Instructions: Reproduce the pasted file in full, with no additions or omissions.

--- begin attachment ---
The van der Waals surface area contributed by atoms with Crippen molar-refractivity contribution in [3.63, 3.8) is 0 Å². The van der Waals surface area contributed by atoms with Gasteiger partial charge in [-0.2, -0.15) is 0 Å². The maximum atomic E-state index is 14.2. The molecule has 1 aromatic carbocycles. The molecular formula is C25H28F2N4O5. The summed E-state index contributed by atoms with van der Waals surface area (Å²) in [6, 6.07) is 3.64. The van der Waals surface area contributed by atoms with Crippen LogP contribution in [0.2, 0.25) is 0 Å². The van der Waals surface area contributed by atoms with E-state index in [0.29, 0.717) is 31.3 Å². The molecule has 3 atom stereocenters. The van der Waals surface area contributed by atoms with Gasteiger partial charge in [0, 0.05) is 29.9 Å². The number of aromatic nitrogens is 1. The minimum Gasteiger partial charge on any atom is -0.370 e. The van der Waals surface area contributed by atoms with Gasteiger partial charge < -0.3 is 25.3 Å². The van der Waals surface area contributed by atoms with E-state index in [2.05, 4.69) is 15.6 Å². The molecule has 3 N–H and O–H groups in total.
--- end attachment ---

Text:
The van der Waals surface area contributed by atoms with Crippen molar-refractivity contribution in [3.63, 3.8) is 0 Å². The van der Waals surface area contributed by atoms with Gasteiger partial charge in [-0.2, -0.15) is 0 Å². The maximum atomic E-state index is 14.2. The molecule has 1 aromatic carbocycles. The molecular formula is C25H28F2N4O5. The summed E-state index contributed by atoms with van der Waals surface area (Å²) in [6, 6.07) is 3.64. The van der Waals surface area contributed by atoms with Crippen LogP contribution in [0.2, 0.25) is 0 Å². The van der Waals surface area contributed by atoms with E-state index in [0.29, 0.717) is 31.3 Å². The molecule has 3 atom stereocenters. The van der Waals surface area contributed by atoms with Gasteiger partial charge in [0, 0.05) is 29.9 Å². The number of aromatic nitrogens is 1. The minimum Gasteiger partial charge on any atom is -0.370 e. The van der Waals surface area contributed by atoms with Gasteiger partial charge < -0.3 is 25.3 Å². The van der Waals surface area contributed by atoms with E-state index in [2.05, 4.69) is 15.6 Å². The molecule has 3 N–H and O–H groups in total.